Milton Mathis, Convicted Killer, Executed In Texas Despite Evidence Of Retardation

Milton Mathis, Convicted Killer, Executed In Texas Despite Evidence Of Retardation

A man convicted of slaying two people and critically injuring a third in a drug house shooting was executed on Tuesday evening by Texas officials, despite evidence that he suffered from mental retardation.

Milton Mathis, 32, was sentenced to death in 1999, three years before the U.S. Supreme Court ruled that execution of the mentally retarded violated the Constitution's prohibition on cruel and unusual punishment.

Intelligence tests, including one given by the Texas Department of Corrections in 2000, measured Mathis's IQ in the low 60s, well below the threshold for mild mental retardation as recognized by almost all states.

In 2005, however, a Texas court rejected his claims of mental impairment, siding with prosecutors who characterized Mathis as a "street smart" criminal whose behavior indicated near-normal intelligence. Federal and state courts declined to overturn the verdict, clearing the way for his execution by lethal injection at the Texas Department of Criminal Justice in Hunstville. A last-ditch petition by Mathis's attorneys requesting a stay of execution and a review of his case was rejected without comment by the Supreme Court late Tuesday afternoon.

Mathis was pronounced dead at 6:53 p.m.

"The system has failed me," he said in a final statement, according to prison officials.

A spokeswoman for Texas Governor Rick Perry, a Republican who is weighing a run for the presidency, said the governor could not offer clemency or a reprieve in the case without a positive recommendation from the Texas Board of Pardons and Paroles, which voted on Monday to reject a reprieve for Mr. Mathis. Members of the board are appointed by the governor.

In 2001, Gov. Perry vetoed a bill passed by the Texas legislature banning the execution of the mentally retarded, saying that the state's judicial system already contained adequate protections for such defendants. Supporters of the bill disagreed, pointing to evidence indicating that at least a half-dozen prisoners with mental deficiencies had been executed since 1990.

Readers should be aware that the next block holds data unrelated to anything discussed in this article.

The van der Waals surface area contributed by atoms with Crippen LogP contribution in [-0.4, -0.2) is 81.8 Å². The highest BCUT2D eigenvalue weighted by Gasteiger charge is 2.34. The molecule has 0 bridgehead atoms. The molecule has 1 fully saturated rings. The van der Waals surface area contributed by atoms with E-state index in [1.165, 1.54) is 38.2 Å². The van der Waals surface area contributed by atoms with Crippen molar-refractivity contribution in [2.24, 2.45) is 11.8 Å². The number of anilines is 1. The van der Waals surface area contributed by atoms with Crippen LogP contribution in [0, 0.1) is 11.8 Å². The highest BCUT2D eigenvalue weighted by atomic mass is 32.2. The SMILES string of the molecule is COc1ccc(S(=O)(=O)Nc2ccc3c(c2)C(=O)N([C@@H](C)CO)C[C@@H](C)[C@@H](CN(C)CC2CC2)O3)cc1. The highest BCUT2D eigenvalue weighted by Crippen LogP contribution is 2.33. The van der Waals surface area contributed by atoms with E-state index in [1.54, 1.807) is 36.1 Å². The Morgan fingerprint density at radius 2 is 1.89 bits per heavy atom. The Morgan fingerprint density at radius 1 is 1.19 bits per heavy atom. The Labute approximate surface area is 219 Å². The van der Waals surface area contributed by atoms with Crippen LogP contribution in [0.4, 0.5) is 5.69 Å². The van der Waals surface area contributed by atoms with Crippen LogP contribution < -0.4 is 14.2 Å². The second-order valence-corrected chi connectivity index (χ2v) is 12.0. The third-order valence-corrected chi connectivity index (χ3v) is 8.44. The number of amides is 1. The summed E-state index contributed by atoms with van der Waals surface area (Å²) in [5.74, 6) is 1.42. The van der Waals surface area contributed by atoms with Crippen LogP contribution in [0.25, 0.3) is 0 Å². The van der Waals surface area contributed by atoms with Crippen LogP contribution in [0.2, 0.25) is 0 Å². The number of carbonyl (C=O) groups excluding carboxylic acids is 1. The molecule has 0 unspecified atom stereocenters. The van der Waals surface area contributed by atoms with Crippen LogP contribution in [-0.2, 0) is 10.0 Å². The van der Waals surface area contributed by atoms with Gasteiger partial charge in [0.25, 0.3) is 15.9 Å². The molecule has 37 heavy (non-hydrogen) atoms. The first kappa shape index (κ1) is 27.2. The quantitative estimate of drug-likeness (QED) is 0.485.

Since taking office in December 2000, Gov. Perry has overseen more than 230 executions, more than any other U.S governor in modern history. Mathis was the 6th inmate put to death in Texas this year, and the 23rd in the nation.

In an editorial last week in the Dallas Morning News, former Texas governor Mark White (D) called on Perry to authorize a temporary reprieve for Mathis to examine his claims of mental retardation.

"Mathis has suffered from obvious mental disabilities since childhood," wrote White. "He failed the first, fifth and eight grades and dropped out of high school in ninth grade."

"The governor of Texas is authorized by law to take action to prevent precisely this sort of injustice," he wrote.

Fred Felcman, an assistant district attorney for Fort Bend County who led the prosecution of Mathis, disputed White's claims, saying Mathis's mental deficits were not severe enough to disqualify him from the death penalty.

"We don't execute people who are mentally retarded," Felcman said. "The guy is street smart."

Felcman attended the execution in Huntsville at the request of Melanie Almaguer, he said, who was paralyzed from the chest down at age 15 after being shot in the face by Mathis.

Steven Rocket Rosen, who defended Mathis in his original trial, said there was "no excuse" for the actions of his client. But he said Mathis's mental problems were severe and had been aggravated by heavy drug use from a young age.

According to court records, Mathis began smoking PCP and marijuana soaked in formaldehyde, known as "fry," as early as age 12.

"The guy is off, way off," Rosen said. "He's retarded. They should have offered life in this case and got on with it."

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